Diffraction Tomographic Imaging of Shallowly Buried Targets using Ground Penetrating Radar
Hislop, Gregory Francis (2005) Diffraction Tomographic Imaging of Shallowly Buried Targets using Ground Penetrating Radar. PhD thesis, Queensland University of Technology.
The problem of subsurface imaging with Ground Penetrating Radar (GPR) is a challenging one. Due to the low-pass nature of soil sensors must utilise wave-lengths that are of the same order of magnitude as the object being imaged. This makes imaging difficult as straight ray approximations commonly used in higher frequency applications cannot be used. The problem becomes even more challenging when the target is shallowly buried as in this case the ground surface reflection and the near-field parameters of the radar need to be considered. This thesis has investigated the problem of imaging shallowly buried targets with GPR. Two distinct problems exist in this field radar design and the design of inverse scattering techniques. This thesis focuses on the design of inverse scattering techniques capable of taking the electric field measurements from the receiver and providing accurate images of the scatterer in real time.
The thesis commences with a brief introduction to GPR theory. It then provides an extensive review of linear inverse scattering techniques applied to raw GPR data. As a result of this review the thesis draws the conclusion that, due to its strong foundations in Maxwell's equations, diffraction tomography is the most appropriate approach for imaging shallowly buried targets with GPR. A three-dimensional diffraction tomographic technique is then developed. This algorithm forms the primary contribution of the thesis.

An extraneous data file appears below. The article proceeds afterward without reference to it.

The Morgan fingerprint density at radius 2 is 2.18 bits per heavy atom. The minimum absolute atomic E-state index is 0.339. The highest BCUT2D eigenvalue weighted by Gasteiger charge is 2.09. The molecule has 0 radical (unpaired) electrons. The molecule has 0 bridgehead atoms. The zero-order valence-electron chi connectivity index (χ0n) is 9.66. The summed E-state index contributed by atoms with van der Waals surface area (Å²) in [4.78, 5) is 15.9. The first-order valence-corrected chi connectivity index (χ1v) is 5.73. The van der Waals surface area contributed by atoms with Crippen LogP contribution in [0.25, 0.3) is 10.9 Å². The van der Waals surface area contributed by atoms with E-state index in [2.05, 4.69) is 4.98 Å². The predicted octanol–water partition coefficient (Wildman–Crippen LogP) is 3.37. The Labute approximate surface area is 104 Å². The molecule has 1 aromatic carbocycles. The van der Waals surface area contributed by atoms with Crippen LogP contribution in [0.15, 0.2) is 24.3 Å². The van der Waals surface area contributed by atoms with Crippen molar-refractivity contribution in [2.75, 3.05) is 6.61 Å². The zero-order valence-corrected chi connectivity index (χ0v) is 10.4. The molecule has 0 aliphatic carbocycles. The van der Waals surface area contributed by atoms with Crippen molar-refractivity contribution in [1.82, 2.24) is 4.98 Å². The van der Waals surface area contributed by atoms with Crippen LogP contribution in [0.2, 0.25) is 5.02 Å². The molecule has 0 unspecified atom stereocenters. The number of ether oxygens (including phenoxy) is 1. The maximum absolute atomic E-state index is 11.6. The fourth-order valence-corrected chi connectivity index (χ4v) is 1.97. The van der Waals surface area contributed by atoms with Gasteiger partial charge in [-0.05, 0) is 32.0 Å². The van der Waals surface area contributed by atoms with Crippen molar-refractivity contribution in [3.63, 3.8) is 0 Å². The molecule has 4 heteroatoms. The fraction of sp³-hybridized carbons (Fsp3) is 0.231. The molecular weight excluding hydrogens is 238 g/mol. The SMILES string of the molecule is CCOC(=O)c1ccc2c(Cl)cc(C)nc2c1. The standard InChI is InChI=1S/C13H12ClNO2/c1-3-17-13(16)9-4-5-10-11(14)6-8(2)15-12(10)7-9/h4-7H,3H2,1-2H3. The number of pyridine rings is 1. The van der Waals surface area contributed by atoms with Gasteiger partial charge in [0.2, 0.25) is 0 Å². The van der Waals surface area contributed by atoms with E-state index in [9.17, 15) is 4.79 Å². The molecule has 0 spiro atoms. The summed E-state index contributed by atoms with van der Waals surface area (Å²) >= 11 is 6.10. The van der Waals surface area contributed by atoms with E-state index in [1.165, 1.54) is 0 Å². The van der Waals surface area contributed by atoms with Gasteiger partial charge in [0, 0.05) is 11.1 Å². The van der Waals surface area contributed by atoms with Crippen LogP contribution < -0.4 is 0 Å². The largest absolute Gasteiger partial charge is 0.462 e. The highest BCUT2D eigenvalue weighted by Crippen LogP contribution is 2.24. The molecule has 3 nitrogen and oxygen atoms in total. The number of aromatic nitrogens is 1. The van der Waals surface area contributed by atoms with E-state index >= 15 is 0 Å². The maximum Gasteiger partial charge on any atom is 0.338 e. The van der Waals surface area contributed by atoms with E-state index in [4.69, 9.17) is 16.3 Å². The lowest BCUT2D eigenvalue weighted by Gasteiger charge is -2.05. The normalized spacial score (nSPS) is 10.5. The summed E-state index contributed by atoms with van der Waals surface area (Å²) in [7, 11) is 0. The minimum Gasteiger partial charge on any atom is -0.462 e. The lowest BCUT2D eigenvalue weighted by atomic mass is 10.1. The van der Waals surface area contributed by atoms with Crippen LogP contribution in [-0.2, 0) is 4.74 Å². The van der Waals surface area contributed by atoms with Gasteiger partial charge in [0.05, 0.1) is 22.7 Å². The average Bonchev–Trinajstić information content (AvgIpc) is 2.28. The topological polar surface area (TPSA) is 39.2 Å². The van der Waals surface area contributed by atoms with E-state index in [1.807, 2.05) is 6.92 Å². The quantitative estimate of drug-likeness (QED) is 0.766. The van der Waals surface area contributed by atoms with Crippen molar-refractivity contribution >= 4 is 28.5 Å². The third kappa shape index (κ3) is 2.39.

The novel diffraction tomography technique improves on its predecessors by catering for shallowly buried targets, significant antenna heights and evanescent waves. This is also the first diffraction tomography technique to be derived for a range of antenna structures. The advantages of the novel technique are demonstrated first mathematically then on synthetic and finally practical data. The algorithm is shown to be of high practical value by producing accurate images of buried targets in real time.
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|Item Type:||QUT Thesis (PhD)|
|Supervisor:||Tang, Tee, Bennamoun, Mohammed, Bodnarova, Adriana, & Maeder, Anthony|
|Keywords:||Born approximation, diffraction tomography, GPR, Ground Penetrating Radar, inverse electromagnetics, inverse scattering, landmine detection, non-destructive testing, remote sensing, subsurface imaging.|
|Divisions:||Past > QUT Faculties & Divisions > Faculty of Built Environment and Engineering
Past > Schools > School of Engineering Systems
|Department:||Faculty of Built Environment and Engineering|
|Institution:||Queensland University of Technology|
|Copyright Owner:||Copyright Gregory Francis Hislop|
|Deposited On:||03 Dec 2008 03:57|
|Last Modified:||01 Nov 2011 00:24|
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